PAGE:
The last of the summer brown ale in a 1960s Sheffield village

As the light at the end of the tunnel flickers and I prepare to scuff my memories like a bored school boy scuffs his shoes, I think back to the mid and late sixties in that evocative rather ramshackle Wadsley Village.

Tuesday, 8th June 2021, 2:00 pm
A view of Luke Lane, Wadsley Village, July 5, 1967

I recall it with its Anderson Shelters, brambles, whitewashed cottages, corner shops, the Top Field - or Toppy now known as Spider Park which was a magnet for the youth of S6.

It’s a long time ago, back last century, and the world has moved on.

Now I wasn't born in that doomed and rather remarkable community that straggled all the way up to that adventure playground that was Wadsley Common nor I am an expert on its history or the folks that lived there - there are people who know far more about it that I, a mere interloper from Hillsborough who moved up to Ben Lane on the Sutton Estate, when again it was a very special place, for my health.

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Coal Pit Lane, Wadsley, free from the encroaching urbanisation which has swallowed up neighbouring sites, May 1962

Yet it remains a place and time in my heart and for many others of that era.

1966, I left behind cricket in the yard of Wisewood Secondary with Hodgy and the archery club run by Major Kaye and the wary awe we felt for Charlie Haydock. I also bonded with Sheffield Wednesday FC.

In the four aimless years I spent before leaving the CTS/Ashleigh School for another aimless 37 years in what was then a Civil Service, I bonded with Wadsley its scorned history lost due to the lack of imagination of beaurocrats planners and local authorities.

It was a profound shock to the system that something that admittedly couldn't have survived much longer but yet was something so dear to folks’ hearts in S6 and deserved some TLC was demolished despite widespread public outrage.

Seen through a bower of trees are the old stone cottages in Stour Lane, Wadsley, in 1967

Wadsley Church with its churchyard remains a remarkable place, the confined dark pews long since gone but it’s open for business.

Sunday night church attendance was required as a requisite part of membership of the youth club across in the former school. The Nissen hut that was the HQ of the Scout Troop (I didn't join because of me flat feet), long gone and replaced by something more scenic.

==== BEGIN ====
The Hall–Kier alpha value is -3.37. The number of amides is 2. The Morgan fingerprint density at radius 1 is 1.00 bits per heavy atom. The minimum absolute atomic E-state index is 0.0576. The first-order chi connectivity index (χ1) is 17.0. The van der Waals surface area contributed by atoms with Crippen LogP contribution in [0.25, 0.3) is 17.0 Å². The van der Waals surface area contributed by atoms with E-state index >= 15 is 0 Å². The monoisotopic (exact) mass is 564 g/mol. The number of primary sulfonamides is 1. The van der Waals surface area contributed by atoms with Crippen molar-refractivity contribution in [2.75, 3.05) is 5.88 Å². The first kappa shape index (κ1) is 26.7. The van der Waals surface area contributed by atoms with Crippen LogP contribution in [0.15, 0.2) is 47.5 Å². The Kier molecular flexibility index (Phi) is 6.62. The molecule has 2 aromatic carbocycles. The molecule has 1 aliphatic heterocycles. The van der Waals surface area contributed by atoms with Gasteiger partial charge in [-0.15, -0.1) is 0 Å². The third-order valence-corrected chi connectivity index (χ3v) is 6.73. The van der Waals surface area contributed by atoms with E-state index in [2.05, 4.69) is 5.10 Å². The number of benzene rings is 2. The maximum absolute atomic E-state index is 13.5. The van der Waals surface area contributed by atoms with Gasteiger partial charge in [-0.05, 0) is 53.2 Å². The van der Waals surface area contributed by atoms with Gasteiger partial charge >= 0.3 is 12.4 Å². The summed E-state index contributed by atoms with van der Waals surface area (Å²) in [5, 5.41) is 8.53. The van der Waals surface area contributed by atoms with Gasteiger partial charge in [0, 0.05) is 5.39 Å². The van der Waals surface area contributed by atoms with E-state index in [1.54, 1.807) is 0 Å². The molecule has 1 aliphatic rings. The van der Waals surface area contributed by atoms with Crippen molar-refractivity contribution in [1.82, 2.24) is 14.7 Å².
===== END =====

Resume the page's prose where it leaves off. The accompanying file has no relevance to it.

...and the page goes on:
Roy Hattersley knew it well. His lovely memoir, A Yorkshire Boyhood, tells much about his formative days in Wadsley yet little about the village itself.

After church we would pop into Cec Dore's off licence on Worrall Road for five Woodbine and small tins of Forest Brown Ale at 50p a tin and trek off up to the changing huts on the sloping football and cricket pitch.

The Horse & Jockey public house, Wadsley, in 1975

They vanished like lost Roman Villas, without even a trace.

Wadsley Feast with its waltzer, lights, candy floss and straw on what was an open field didn't last much longer.

Now its site is a place of 'des reses' ice pops from Beech's Post Office, the Spartan character of the Top House when Ted Catlin kept it, and the smell of Yorkshire pudding on a Sunday lunch.

The Wadsley Jack is still the star. Then there’s Loxley House and its Elizabethan figurehead from a 19th century Royal Navy Gunboat that a Petty Officer told the cadets to lose, so they burnt it.

The Wadsley Jack public house pictured in 1977

The Bofors or Oerlikon gun which stood outside TS Ship Sheffield – the official name for Loxley House – has probably fared better but I haven't seen any trace of it down the Wicker where the Cadets and Marines have now moved to.

Is Loxley House still haunted by the Irish ghost called Mick? One remembers a wonderful marble fire place and tales of Dr Payne whose recommended cure for all ills was a hot blanket. Now the cadets would charge down Ben Lane in the bleak mid winter and the dull thuds of snow balls would rattle the windows.

Dial House Social Club has gone with an archive, memories probably second to none and dating before mine. That too was a great hub of the S6 area. Oh Britain's Got Talent all right but there was far more of it in those days. On stage you could hear a pin drop when they were calling out the numbers and when the coaches lined up down the road for the annual evacution of the kids to the east coast - with labels attached to their coats saying; 'if found please keep'. Across the road was Mr Jack Beckworth's shop and behind it Rose Cottage with its attendant well further up the slope.

Oh, for the days when the local pubs reflected that community spirit that seems lost … the Horse and Jockey with Robert Sabine and later Henry and Murie and of course the legendary Phil Mulvaney in the Sportsman.

There's a lot more besides and others have written about it, so many names and memories of those days when we played commandos in the bomb craters on the top field and where you found broken pieces of clay pipe stem in the back garden and used them as pavement chalk.

Wadsley Hall is still there though Miss Longden and her collection of garden ornaments are long gone along with the stone dog kennel. It’s amazingly an ancient enclave though its barns have found other functions. The memorial shed across from what was probably the village green that's been situated at Worrall Road for donkey’s years is going to make way for a dwelling.

There is so much in the windows of your memory, as me dad did with the one armed bandit in Dial House.

Too much perhaps, and I doubt whether they still make Brown Ale these days. Instead it is all craft beer for the hipsters, but there again they were trousers back last century.

As Frank Carson (ex Para), would say 'And there's more'. Did he ever pay the Dial?